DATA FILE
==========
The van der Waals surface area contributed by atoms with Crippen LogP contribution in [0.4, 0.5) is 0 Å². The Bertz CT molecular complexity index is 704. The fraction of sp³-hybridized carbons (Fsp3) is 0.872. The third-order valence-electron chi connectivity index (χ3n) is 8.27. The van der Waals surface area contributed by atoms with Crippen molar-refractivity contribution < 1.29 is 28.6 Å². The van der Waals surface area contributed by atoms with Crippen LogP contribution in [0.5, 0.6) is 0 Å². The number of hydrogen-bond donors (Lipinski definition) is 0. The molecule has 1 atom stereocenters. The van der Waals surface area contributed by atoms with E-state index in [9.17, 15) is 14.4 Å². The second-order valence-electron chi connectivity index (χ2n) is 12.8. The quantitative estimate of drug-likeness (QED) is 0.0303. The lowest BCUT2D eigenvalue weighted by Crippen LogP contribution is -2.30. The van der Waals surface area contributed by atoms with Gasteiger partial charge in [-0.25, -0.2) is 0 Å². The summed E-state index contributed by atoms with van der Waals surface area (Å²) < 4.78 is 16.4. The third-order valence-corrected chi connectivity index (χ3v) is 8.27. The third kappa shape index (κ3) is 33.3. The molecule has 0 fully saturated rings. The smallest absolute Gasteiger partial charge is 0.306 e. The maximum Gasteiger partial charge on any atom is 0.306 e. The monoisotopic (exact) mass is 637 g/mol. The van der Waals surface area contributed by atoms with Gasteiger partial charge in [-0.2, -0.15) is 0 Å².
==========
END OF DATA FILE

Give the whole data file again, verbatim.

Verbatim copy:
The van der Waals surface area contributed by atoms with Crippen LogP contribution in [0.4, 0.5) is 0 Å². The Bertz CT molecular complexity index is 704. The fraction of sp³-hybridized carbons (Fsp3) is 0.872. The third-order valence-electron chi connectivity index (χ3n) is 8.27. The van der Waals surface area contributed by atoms with Crippen molar-refractivity contribution < 1.29 is 28.6 Å². The van der Waals surface area contributed by atoms with Crippen LogP contribution in [0.5, 0.6) is 0 Å². The number of hydrogen-bond donors (Lipinski definition) is 0. The molecule has 1 atom stereocenters. The van der Waals surface area contributed by atoms with E-state index in [9.17, 15) is 14.4 Å². The second-order valence-electron chi connectivity index (χ2n) is 12.8. The quantitative estimate of drug-likeness (QED) is 0.0303. The lowest BCUT2D eigenvalue weighted by Crippen LogP contribution is -2.30. The van der Waals surface area contributed by atoms with Gasteiger partial charge in [-0.25, -0.2) is 0 Å². The summed E-state index contributed by atoms with van der Waals surface area (Å²) < 4.78 is 16.4. The third-order valence-corrected chi connectivity index (χ3v) is 8.27. The third kappa shape index (κ3) is 33.3. The molecule has 0 fully saturated rings. The smallest absolute Gasteiger partial charge is 0.306 e. The maximum Gasteiger partial charge on any atom is 0.306 e. The monoisotopic (exact) mass is 637 g/mol. The van der Waals surface area contributed by atoms with Gasteiger partial charge in [-0.2, -0.15) is 0 Å².